By Paul Dobbyn
THE live streaming of Bishop Michael Putney’s vigil and funeral for those unable to attend is an indication of the love the city has for the bishop, Mundingburra MP David Crisafulli has told State Parliament.
“Often in death people are lionised as superhuman, but there is no need to embellish Michael Putney,” he said in an emotional speech given in the Legislative Assembly on April 1.
“His life and how he lived it is testament enough.”
The Minister for Local Government, Community Recovery and Resilience said Bishop Putney was “one of North Queensland’s greatest leaders”.
“Very soon after his arrival, we knew we not only had among us a true man of God but a leader without peer,” Mr Crisafulli said.
“He had a close affinity with the north and all of its people — whatever their race or religion.
“His ability to adapt to any situation was remarkable.
“The bishop’s demeanour and conversation was very different when speaking to a group of clergymen than it was when speaking with the likes of some of the north’s colourful characters.”
Mr Crisafulli said “there was no challenge that overwhelmed him, including accepting his own mortality”.
“I went to see him when I knew he had terminal cancer,” he said.
“He spent about two minutes entertaining me with his diagnosis before he asked if it was okay if we did not talk about what he saw as the secondary issue behind the list of things he wanted to achieve for the community before he went.”
Bishop Putney’s contribution to Catholic education, reconciliation and ecumenism were also noted.
“His passion was education, and the expansion of Catholic education in particular,” Mr Crisafulli said.
“The irony was not lost on me that, on the day his death was announced on the front page of the Townsville Bulletin, the page 5 lead discussed the fall in state school enrolments in the north over recent years while Catholic schools have flourished.
“This was not by happy circumstance but a result driven by a man who empowered people like Cathy Day and Ross Homer to open schools where populations increased and close them when numbers stagnated, which contrasts with a generation of a lack of proper planning and vision from the state system in our region.”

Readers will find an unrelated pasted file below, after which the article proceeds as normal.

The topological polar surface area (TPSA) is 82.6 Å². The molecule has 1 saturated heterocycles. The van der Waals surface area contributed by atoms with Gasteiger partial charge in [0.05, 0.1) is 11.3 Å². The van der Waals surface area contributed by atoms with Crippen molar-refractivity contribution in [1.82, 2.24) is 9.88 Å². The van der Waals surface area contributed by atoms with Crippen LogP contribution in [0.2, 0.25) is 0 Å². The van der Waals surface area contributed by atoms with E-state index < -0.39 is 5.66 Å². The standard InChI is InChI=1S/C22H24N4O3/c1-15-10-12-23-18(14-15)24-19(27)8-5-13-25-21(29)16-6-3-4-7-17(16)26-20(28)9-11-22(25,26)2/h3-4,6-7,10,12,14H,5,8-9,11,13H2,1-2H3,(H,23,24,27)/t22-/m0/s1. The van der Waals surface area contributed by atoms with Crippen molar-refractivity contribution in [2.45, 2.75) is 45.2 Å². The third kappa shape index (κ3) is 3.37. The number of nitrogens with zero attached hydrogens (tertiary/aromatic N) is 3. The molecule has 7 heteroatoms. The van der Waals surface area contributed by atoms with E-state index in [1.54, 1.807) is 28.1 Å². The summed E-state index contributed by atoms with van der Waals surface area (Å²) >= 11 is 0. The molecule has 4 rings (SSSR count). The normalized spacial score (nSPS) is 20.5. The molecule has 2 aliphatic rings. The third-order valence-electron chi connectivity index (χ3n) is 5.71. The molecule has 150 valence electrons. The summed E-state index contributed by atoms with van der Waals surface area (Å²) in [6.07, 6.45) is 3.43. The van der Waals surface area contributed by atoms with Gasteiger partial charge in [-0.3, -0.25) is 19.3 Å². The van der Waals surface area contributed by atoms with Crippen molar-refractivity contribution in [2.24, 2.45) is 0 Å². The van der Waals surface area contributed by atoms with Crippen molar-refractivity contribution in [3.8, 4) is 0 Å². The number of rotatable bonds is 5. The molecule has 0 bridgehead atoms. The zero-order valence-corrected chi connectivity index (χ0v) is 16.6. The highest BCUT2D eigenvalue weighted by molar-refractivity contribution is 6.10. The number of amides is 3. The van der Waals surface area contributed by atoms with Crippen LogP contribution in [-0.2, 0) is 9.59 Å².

Mr Crisafulli said “Bishop Putney had a special affinity with the first Australians and was a powerful force for reconciliation”.
“But it is his efforts building bridges across the faith divide that set him apart,” he said.
“As chairman of the National Council of Churches, he travelled the globe promoting peace.
“His friendship with two other great northern leaders, Anglican Bishop Bill Ray and Uniting Church Minister Bruce Cornish, was something very special.
“I know both of them join other members of Townsville’s combined churches in thanking God for the gift that he was to all of us.”
Mr Crisafulli said he had “great memories of discussing the state of the state shared over a red” with the bishop.
“Bishop Putney was a man of great faith who believed kindness was the most effective way to relieve every man’s suffering,” Mr Crisafulli.
“His journey here on earth was infused with Christ’s message to ‘love one another as I have loved you’.
“Vale, Bishop Michael Putney.
“Your loss leaves one of the nation’s greatest regional cities in mourning.
“The effect your life has had on Townsville will be felt long after our sadness eases.”